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Home / India News / Supreme Court ruling on Sabarimala offers some relief to devotees: RSS

Supreme Court ruling on Sabarimala offers some relief to devotees: RSS

The RSS had opposed the apex court’s ruling last year which allowed women of all ages to enter the shrine dedicated to Lord Ayyappa.

india Updated: Nov 15, 2019 02:03 IST
HT Correspondent
HT Correspondent
Hindustan Times, New Delhi
Traditionalists in Kerala violently opposed the September 28, 2018 judgment that allowed even girls and women aged between 10 and 50 years to enter the shrine.
Traditionalists in Kerala violently opposed the September 28, 2018 judgment that allowed even girls and women aged between 10 and 50 years to enter the shrine. (File photo)

The Supreme Court’s decision to refer the Sabarimala issue to a larger bench on Thursday was welcomed by the Rashtriya Swayamsevak Sangh (RSS), the ideological fount of the Bharatiya Janata Party (BJP).

The RSS had opposed the apex court’s ruling last year which allowed women of all ages to enter the shrine dedicated to Lord Ayyappa.

The seven-member bench will re-examine the Sabarimala issue as well as those related to the entry of women into mosques, and the denial of access to fire temples for Parsi women who marry outside the community. It will also deliberate the practice of female genital mutilation among Dawoodi Bohras, ruled the Court.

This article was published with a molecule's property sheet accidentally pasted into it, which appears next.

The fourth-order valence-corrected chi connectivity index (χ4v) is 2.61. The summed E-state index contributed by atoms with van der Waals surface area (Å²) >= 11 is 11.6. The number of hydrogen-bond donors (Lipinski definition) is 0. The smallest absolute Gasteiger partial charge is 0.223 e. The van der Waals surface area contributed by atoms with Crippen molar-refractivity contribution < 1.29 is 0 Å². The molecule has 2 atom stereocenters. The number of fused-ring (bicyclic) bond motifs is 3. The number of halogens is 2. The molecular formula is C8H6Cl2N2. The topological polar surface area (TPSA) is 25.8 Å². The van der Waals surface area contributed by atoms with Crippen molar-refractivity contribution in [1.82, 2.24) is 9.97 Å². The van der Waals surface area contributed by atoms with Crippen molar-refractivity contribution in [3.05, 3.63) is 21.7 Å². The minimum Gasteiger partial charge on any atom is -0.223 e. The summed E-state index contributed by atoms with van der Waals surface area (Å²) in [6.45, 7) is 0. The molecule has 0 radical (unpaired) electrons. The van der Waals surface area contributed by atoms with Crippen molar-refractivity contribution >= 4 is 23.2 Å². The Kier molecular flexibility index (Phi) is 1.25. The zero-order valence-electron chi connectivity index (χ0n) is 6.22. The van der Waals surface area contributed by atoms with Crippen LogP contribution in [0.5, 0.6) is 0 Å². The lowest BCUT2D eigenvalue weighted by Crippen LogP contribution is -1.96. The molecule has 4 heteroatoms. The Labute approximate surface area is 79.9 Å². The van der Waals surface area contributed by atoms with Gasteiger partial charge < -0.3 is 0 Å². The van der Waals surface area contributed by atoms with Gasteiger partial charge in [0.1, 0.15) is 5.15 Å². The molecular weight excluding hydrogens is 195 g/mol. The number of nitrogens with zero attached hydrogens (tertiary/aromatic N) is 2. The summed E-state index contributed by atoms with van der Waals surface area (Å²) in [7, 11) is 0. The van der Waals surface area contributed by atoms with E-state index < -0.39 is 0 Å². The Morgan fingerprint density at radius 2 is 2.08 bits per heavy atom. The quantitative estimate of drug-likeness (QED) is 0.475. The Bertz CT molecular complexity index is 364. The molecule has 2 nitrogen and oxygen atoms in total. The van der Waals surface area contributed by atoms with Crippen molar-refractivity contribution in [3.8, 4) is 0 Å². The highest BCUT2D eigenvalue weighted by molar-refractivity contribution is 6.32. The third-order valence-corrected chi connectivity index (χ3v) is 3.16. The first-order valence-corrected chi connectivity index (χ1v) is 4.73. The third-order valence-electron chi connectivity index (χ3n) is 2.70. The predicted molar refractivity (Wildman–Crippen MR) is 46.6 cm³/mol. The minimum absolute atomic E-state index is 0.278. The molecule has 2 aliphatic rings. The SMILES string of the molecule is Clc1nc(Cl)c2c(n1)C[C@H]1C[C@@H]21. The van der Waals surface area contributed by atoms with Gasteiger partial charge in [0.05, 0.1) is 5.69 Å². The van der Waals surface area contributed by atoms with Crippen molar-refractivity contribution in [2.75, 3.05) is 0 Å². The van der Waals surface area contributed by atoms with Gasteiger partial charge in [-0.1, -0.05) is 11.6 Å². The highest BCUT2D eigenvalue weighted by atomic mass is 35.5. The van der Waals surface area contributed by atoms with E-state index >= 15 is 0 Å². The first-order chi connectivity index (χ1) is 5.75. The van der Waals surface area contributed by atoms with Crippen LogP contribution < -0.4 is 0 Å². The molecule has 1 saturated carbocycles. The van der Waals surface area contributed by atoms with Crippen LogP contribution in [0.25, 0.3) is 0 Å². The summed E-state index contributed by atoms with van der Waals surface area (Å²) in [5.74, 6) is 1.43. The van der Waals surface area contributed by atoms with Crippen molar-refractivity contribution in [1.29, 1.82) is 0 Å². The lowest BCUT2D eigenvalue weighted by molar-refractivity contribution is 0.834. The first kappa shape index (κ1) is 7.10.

“We were expecting relief in today’s judgment; but so far, so good. There has been some relief for the devotees and the court has seen the issue from the correct perspective by noting the rights of Parsi women as well,” J Nandakumar, a senior functionary of the RSS said.

Traditionalists in Kerala violently opposed the September 28, 2018 judgment that allowed even girls and women aged between 10 and 50 years to enter the shrine. They believe that the deity is celibate and that the entry of female worshippers of reproductive age amounts to sacrilege.

“Matters related to traditions and customs are issues of faith and belief,” RSS spokesperson Arun Kumar said. “Restriction of women belonging to a particular age group to the Sabarimala shrine has nothing to with gender inequality or discrimination, and that is strictly based on the speciality of the deity.”

The RSS opposed the Supreme Court’s verdict last year on the grounds that it “violates the customs and traditions of the temple” and are in contravention of the “deity’s own rules.”

The Supreme Court said in its ruling that courts should tread cautiously on matters of religious beliefs.